BRIDGTON – Hikers will find a new destination on Pleasant Mountain with the new Janine’s Overlook day shelter, which was dedicated Oct. 13 on the North Peak, a short distance off Sue’s Way trail by the Loon Mountain Land Trust.
“Loon Echo is honored to receive this shelter as a gift from the Sharples family,” said Jon Evans, stewardship manager. “I’m sure that hikers who visit the shelter will have a restful and serene experience.”
For a number of years, a day shelter on Pleasant Mountain has been identified as a goal by Loon Echo’s Stewardship Committee and staff. The shelter was donated by the Sharples family in memory of Janine Sharples, a longtime Bridgton resident who died in January 2017. The dedication transferred the shelter to Loon Echo Land Trust.
The ceremony was attended by friends and family of Sharples, as well as Loon Echo staff, board representative and supporters.
The shelter is now officially known as Janine’s Overlook, and offers hikers a rest spot surrounded by wild blueberries and with views of Sebago Lake and Pleasant Mountain’s west flank.
“She loved to climb Pleasant Mountain and pick blueberries, so what better place to put a shelter,” said Ken Sharples. “After meeting with Loon Echo, a general idea of what the shelter should look like was arrived at.”
The shelter’s architectural design was influenced by the elegant Edwardian rest stops that are part of the Curtis Memorial in Northeast Harbor.
“When considering how this shelter would be used and the kind of experience we want hikers who use our trails, we wanted something that everyone would be proud of and enjoy,” said Loon Echo’s Executive Director Thom Perkins, “My experience of visiting the shelters in Northeast Harbor immediately came to mind. We talked it over and the Sharples’ architect came up with a beautiful design.”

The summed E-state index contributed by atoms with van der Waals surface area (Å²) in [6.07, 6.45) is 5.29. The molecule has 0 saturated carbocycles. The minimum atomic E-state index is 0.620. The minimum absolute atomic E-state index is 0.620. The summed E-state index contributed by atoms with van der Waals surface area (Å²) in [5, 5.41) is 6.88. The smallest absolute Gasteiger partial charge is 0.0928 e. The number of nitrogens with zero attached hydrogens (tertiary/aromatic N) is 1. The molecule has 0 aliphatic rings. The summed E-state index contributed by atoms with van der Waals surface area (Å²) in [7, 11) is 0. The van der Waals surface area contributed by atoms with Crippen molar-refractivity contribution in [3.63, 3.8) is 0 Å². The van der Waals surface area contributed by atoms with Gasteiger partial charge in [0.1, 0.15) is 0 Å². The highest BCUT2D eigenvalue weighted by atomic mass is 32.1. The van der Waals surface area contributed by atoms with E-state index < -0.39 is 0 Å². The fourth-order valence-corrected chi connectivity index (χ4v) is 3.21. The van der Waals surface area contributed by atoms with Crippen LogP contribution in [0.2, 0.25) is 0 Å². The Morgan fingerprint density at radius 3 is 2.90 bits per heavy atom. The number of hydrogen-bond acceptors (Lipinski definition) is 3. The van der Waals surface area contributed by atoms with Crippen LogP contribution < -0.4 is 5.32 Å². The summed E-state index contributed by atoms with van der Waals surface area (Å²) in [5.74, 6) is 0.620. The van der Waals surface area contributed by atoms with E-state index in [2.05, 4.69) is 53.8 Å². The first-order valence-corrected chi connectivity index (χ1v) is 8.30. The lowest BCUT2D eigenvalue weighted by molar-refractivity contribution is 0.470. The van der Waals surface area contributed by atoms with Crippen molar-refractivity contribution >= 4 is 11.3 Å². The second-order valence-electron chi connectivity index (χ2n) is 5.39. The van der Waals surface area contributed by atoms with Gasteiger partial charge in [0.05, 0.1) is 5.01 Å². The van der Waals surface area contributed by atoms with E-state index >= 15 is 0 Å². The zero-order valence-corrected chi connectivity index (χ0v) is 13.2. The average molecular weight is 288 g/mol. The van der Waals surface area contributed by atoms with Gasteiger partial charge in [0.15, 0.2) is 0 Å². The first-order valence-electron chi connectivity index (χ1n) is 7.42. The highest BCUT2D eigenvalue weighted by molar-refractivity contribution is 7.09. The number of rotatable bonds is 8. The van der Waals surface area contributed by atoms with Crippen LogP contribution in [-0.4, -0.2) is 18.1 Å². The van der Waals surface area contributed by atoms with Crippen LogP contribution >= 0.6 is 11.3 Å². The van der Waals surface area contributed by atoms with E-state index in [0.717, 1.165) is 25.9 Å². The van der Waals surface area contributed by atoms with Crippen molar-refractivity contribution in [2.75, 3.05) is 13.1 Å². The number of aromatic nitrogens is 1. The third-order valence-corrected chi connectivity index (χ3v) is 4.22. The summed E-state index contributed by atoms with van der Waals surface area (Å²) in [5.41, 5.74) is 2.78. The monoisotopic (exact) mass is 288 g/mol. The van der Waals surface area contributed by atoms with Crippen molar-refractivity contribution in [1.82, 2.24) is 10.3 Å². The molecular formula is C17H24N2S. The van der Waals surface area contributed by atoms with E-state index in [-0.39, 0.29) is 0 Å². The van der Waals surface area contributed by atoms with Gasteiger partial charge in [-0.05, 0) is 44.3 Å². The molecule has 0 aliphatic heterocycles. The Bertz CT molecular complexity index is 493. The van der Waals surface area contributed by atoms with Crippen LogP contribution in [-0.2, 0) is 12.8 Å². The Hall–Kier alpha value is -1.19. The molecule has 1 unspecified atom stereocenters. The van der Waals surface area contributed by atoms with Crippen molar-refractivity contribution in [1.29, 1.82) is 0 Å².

“Janine’s Overlook” shelter was constructed using cedar materials by Chris Ambrose, of Ambrose Carpentry Remodeling & Home Repair. Shawnee Peak ski area staff assisted in moving the 3,000 lbs of materials 1,300 vertical feet up the mountain to within half a mile of the site. The Bridgton Academy football team moved the materials the rest of the way. Soon, new signs and markers will direct hikers to the shelter, which is located 150 feet off Sue’s Way.
Loon Echo protects nearly 6,700 acres of land and manages 31 miles of multi-use trails in the northern Sebago Lake region. Its mission is to work with area residents to conserve the region’s natural resources and character for current and future generations. Loon Echo serves seven towns including Bridgton, Casco, Denmark, Harrison, Naples, Raymond and Sebago with an area of 320 square miles located directly north of Sebago Lake and works within its service area to safeguard water quality, preserve scenic gems such as Bald Pate Mountain, Hacker’s Hill and Pleasant Mountain, and provide outreach and fun educational programs to the public.
Loon Echo assists landowners to take steps to ensure future generations will benefit from the preservation of their lands. Member support is what enables Loon Echo to carry out their mission and provides funding for their land conservation and stewardship endeavors.
For more information, visit www.lelt.org or call 207-647-4352.